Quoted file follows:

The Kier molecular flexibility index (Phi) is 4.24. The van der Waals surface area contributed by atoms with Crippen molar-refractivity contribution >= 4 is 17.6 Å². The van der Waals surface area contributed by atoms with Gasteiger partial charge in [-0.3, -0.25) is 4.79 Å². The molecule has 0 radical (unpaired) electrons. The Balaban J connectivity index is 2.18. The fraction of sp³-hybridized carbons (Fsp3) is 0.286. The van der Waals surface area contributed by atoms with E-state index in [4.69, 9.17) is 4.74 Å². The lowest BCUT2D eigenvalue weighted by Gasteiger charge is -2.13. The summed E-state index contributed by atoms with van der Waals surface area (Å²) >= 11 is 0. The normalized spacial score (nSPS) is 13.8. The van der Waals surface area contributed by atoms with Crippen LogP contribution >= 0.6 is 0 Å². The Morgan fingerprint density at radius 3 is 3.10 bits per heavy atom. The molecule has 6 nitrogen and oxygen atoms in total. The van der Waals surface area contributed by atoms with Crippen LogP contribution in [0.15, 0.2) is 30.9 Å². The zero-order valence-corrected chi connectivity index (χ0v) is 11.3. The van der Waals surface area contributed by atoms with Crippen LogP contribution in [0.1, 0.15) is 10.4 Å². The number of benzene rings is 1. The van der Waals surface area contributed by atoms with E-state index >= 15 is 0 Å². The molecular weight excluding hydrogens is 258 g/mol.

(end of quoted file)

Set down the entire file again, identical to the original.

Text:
The Kier molecular flexibility index (Phi) is 4.24. The van der Waals surface area contributed by atoms with Crippen molar-refractivity contribution >= 4 is 17.6 Å². The van der Waals surface area contributed by atoms with Gasteiger partial charge in [-0.3, -0.25) is 4.79 Å². The molecule has 0 radical (unpaired) electrons. The Balaban J connectivity index is 2.18. The fraction of sp³-hybridized carbons (Fsp3) is 0.286. The van der Waals surface area contributed by atoms with E-state index in [4.69, 9.17) is 4.74 Å². The lowest BCUT2D eigenvalue weighted by Gasteiger charge is -2.13. The summed E-state index contributed by atoms with van der Waals surface area (Å²) >= 11 is 0. The normalized spacial score (nSPS) is 13.8. The van der Waals surface area contributed by atoms with Crippen LogP contribution >= 0.6 is 0 Å². The Morgan fingerprint density at radius 3 is 3.10 bits per heavy atom. The molecule has 6 nitrogen and oxygen atoms in total. The van der Waals surface area contributed by atoms with Crippen LogP contribution in [0.15, 0.2) is 30.9 Å². The zero-order valence-corrected chi connectivity index (χ0v) is 11.3. The van der Waals surface area contributed by atoms with Crippen LogP contribution in [0.1, 0.15) is 10.4 Å². The number of benzene rings is 1. The van der Waals surface area contributed by atoms with E-state index >= 15 is 0 Å². The molecular weight excluding hydrogens is 258 g/mol.